In our last look at new music in 2011 we catch up with three records that slipped the net on their original release dates!

We review and rate this year’s albums from Touchstone, Attica Rage and Define My Addiction – all bands you’ll be hearing a lot more from in 2012. 

Touchstone – The City Sleeps (SPV Steamhammer)

Hertfordshire’s Touchstone get more and more exciting.  Whether it’s watching one of their wizardly live shows or hearing the product of their songs on record – they’re an increasingly tantalising phenomenon for their smooth splicing of hooky melodic rock and powerful prog metal.

From The City Sleeps we discover that this is an act that know how to beat the ‘tough follow-up’ syndrome that the Wintercoast album could easily have disparaged them with.

Corridors kicks off this prog beast nicely, but it’s the beginning of When Shadows Fall that truly initiates the album.  It has a spacey, native American atmosphere that builds to the crescendo of a great powerchord strike.  A momentary silence ensues before some stop-start riffs initiate accessible Marillion-esque keyboard verses with further clean riffery.  It’s a track that keeps Touchstone on course to top that critically acclaimed second record, and is with hindsight, one of the best on this third studio attempt.

As the record moves on it’s filled with lush melody, but essentially with snaking variety.  Sleeping Giants will emotionally rouse you with some extraordinary synth playing from Rob Cottingham and gorgeous vocal harmonies of Kim Seviour.  Good Boy Psycho is not only another great achievement of the album, but ranks up there with the best of Touchstone’s back-catalogue.  Any fan of classic picking will surely acknowledge that Adam Hodgson’s soloing on the near-seven-minute epic is quite angelic to say the least.

Adding more splendour, Anna Marie-Wayne – daughter of War Of The Worlds composer Jeff Wayne – performs narration on title track The City Sleeps and Touchstone pull out another prog behemoth.

If Touchstone are a first time for you, give The City Sleeps a few spins and you’ll undoubtedly appreciate the musicianship of this promising band.  As for their die-hard followers – sit back and enjoy yet another above stellar release from the talented English five-piece. CR

rushonrock rated: 8.5/10 Touching


Attica Rage – Road Dog (Rocksector)

Announcing last month that guitarist Big C would be leaving the band, Attica Rage had no idea that their second album would be their last with the much-loved guitarist.  Nevertheless, as we assess some of the records that slipped under our radar a few months ago, we take pleasure in hearing a decent release from the Scottish band.

If you’ve heard the name but not the music, Attica Rage craft big bluesy riffs and create some feel-good hard rock and chunky trad metal to jive to.  But that’s not where it ends.  There’s a much rockier motive than most in Rage’s sound.  Through The Inner Eye seriously gets you thinking about this band in a way you might not have before.  It’s a gorgeous song stacked with mega riffs and not without its subtleties – some fine harmonising and soft acoustic picking clearly indicating that Attica Rage have talent beyond the usual formulaic appreciation of heavy metal or hard rock.  But when they do want to produce a ‘no strings attached’ traditional, hard rocking tune, there’s no problems.

Ashamed marks the band’s stadium rock intentions with some silly crowd sounds cheering in an arena – a bad move for the record which was moving quite nicely till then.  From the more easily heard sound that Attica Rage don, it’s already obvious that they’re out hunting for the jugular of big-time audiences.  If that’s their honest, unclouded intention, then so be it.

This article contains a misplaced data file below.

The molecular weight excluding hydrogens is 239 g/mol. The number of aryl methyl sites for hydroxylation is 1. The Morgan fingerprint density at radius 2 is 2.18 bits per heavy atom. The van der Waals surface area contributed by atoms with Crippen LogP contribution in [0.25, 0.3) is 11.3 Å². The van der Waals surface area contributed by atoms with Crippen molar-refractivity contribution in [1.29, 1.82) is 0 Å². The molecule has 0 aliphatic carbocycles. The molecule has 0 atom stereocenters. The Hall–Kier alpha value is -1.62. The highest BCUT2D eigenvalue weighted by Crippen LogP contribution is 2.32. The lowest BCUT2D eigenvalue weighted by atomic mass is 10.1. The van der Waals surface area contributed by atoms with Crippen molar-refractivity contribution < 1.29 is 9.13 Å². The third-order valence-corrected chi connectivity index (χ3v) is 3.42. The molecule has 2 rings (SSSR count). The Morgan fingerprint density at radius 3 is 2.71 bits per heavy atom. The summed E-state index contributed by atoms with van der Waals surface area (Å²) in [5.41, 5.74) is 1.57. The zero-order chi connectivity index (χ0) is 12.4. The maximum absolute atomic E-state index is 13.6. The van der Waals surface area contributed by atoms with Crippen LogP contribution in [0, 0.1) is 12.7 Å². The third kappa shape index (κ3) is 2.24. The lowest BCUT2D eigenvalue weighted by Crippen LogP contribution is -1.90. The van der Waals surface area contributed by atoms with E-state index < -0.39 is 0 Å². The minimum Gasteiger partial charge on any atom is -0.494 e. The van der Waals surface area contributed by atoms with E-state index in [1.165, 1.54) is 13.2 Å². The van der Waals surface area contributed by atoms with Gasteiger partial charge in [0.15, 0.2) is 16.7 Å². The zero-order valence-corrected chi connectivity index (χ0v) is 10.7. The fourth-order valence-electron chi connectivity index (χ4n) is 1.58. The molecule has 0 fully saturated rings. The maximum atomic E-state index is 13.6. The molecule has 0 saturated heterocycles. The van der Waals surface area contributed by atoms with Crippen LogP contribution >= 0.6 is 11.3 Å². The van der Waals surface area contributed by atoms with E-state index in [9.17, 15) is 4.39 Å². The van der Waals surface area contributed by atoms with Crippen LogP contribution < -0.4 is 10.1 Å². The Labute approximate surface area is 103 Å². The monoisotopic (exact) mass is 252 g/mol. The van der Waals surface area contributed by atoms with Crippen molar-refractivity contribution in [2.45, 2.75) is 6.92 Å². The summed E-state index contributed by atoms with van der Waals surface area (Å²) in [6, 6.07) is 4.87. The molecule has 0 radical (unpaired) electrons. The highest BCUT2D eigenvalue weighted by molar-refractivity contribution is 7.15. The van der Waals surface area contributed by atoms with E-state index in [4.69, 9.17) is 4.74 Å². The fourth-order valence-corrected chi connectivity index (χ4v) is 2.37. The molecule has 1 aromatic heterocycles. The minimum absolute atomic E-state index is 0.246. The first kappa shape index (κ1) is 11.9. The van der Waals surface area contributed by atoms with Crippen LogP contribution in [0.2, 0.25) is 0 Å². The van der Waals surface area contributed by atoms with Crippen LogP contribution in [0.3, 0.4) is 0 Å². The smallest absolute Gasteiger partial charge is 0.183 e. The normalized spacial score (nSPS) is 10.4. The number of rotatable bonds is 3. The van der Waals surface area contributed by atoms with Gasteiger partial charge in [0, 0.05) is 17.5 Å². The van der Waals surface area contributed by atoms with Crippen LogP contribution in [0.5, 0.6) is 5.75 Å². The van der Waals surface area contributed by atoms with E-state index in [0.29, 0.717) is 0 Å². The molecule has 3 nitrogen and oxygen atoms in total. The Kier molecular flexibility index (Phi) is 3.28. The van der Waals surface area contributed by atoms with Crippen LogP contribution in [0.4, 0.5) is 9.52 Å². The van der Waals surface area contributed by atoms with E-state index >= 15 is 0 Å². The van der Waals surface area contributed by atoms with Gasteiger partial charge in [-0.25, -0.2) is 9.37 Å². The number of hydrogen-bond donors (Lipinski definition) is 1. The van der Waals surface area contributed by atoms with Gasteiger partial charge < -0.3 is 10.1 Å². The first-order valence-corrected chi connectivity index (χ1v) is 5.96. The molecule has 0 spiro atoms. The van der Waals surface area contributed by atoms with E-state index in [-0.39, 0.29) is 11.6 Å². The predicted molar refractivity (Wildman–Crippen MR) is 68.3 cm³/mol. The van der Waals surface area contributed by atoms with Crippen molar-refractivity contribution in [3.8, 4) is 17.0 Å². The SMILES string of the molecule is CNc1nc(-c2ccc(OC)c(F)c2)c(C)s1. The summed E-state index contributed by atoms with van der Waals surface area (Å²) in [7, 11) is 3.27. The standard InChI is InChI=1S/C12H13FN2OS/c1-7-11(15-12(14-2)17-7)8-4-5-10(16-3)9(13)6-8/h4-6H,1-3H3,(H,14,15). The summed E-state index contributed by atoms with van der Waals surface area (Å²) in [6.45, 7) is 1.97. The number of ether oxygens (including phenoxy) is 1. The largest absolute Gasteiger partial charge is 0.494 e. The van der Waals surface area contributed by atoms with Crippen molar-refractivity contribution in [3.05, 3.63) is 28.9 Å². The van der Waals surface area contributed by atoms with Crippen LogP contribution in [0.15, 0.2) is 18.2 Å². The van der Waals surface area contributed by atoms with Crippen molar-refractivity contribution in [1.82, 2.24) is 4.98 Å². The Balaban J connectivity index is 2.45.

High has a quirky bass line with a dark, intoxicating atmosphere to it and Altea is a nice acoustic number with sorrowful chelo surprisingly playing a lovely part in the intro track that leads to the groove-driven Altered Reality.  What can be appreciated about Road Dog is that it isn’t simply another Sabbath or Led Zep rip off with imitation prioritised over creativity.  It’s an accessible record with clearly marked intentions and clever moments.  Watch classic rockers and heavy metallers equally enjoy the Glaswegian act for some years to come. CR

rushonrock rated: 6.5/10 All The Rage


Define My Addiction – Systemic (Define My Addiction)

Aussie four-piece Define My Addiction join the host of metal acts spilling out from the bottom of the world.  Debut album Systemic tells us that the rockers have got the talent, just not the imagination to focus those talents into something special.

Title track Systemic begins promisingly with a stop-start crunch of big riffs.  Blending a number of styles takes careful planning if conscious of it, or natural finesse if not, and Define My Addiction have neither. Carriers feels badly disjointed.  You can get a general sense of what their ambitions are but it’s unfortunately a failed exercise of eclectic work clumsily sandwiched together.

They have clean singing passages that would please a Godsmack fan and jerky, jagged metallic riffs that make equal frustration as enjoyment.  The ambition to splice proggy edges into their tempo is borderline.  Their prog movements are raw and feel forced at times.  Sleep Is For The Weak is suspect and certainly one of the weaker tracks on the record.

There are a couple of transitions that don’t feel particularly smooth and it holds up the record like someone just hit the emergency stop without a purpose.  It is a rarity but nevertheless worth noting – we just hope they’ll come back with enough collective strength to stir us with some future metal releases.  Potential – they’ve got it. But it’s not being realised here. CR

rushonrock rated: 4/10 Define Metal

This week’s reviewer: Calum Robson